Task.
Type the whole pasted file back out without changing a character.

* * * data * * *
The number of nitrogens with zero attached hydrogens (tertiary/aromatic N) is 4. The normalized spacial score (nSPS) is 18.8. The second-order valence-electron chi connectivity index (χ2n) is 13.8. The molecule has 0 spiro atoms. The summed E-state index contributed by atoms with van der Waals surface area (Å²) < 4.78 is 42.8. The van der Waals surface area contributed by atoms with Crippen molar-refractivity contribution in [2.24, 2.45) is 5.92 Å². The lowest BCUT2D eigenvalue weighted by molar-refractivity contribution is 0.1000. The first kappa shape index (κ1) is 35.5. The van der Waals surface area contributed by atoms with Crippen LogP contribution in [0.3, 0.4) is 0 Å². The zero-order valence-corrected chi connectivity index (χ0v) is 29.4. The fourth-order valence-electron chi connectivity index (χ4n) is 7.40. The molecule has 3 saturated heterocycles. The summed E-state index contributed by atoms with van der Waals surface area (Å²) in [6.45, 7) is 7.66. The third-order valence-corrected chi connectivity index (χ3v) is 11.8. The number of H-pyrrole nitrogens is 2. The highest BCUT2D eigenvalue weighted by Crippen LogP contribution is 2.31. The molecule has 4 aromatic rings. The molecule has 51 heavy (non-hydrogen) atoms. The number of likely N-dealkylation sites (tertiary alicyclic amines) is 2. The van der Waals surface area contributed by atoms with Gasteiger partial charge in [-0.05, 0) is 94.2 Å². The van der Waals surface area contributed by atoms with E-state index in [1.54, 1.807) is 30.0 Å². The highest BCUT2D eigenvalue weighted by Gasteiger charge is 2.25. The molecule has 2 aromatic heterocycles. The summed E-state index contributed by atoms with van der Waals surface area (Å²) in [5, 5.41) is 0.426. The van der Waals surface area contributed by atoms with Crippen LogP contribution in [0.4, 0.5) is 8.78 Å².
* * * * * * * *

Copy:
The number of nitrogens with zero attached hydrogens (tertiary/aromatic N) is 4. The normalized spacial score (nSPS) is 18.8. The second-order valence-electron chi connectivity index (χ2n) is 13.8. The molecule has 0 spiro atoms. The summed E-state index contributed by atoms with van der Waals surface area (Å²) < 4.78 is 42.8. The van der Waals surface area contributed by atoms with Crippen molar-refractivity contribution in [2.24, 2.45) is 5.92 Å². The lowest BCUT2D eigenvalue weighted by molar-refractivity contribution is 0.1000. The first kappa shape index (κ1) is 35.5. The van der Waals surface area contributed by atoms with Crippen LogP contribution in [0.3, 0.4) is 0 Å². The zero-order valence-corrected chi connectivity index (χ0v) is 29.4. The fourth-order valence-electron chi connectivity index (χ4n) is 7.40. The molecule has 3 saturated heterocycles. The summed E-state index contributed by atoms with van der Waals surface area (Å²) in [6.45, 7) is 7.66. The third-order valence-corrected chi connectivity index (χ3v) is 11.8. The number of H-pyrrole nitrogens is 2. The highest BCUT2D eigenvalue weighted by Crippen LogP contribution is 2.31. The molecule has 4 aromatic rings. The molecule has 51 heavy (non-hydrogen) atoms. The number of likely N-dealkylation sites (tertiary alicyclic amines) is 2. The van der Waals surface area contributed by atoms with Gasteiger partial charge in [-0.05, 0) is 94.2 Å². The van der Waals surface area contributed by atoms with E-state index in [1.54, 1.807) is 30.0 Å². The highest BCUT2D eigenvalue weighted by Gasteiger charge is 2.25. The molecule has 2 aromatic heterocycles. The summed E-state index contributed by atoms with van der Waals surface area (Å²) in [5, 5.41) is 0.426. The van der Waals surface area contributed by atoms with Crippen LogP contribution in [0.4, 0.5) is 8.78 Å².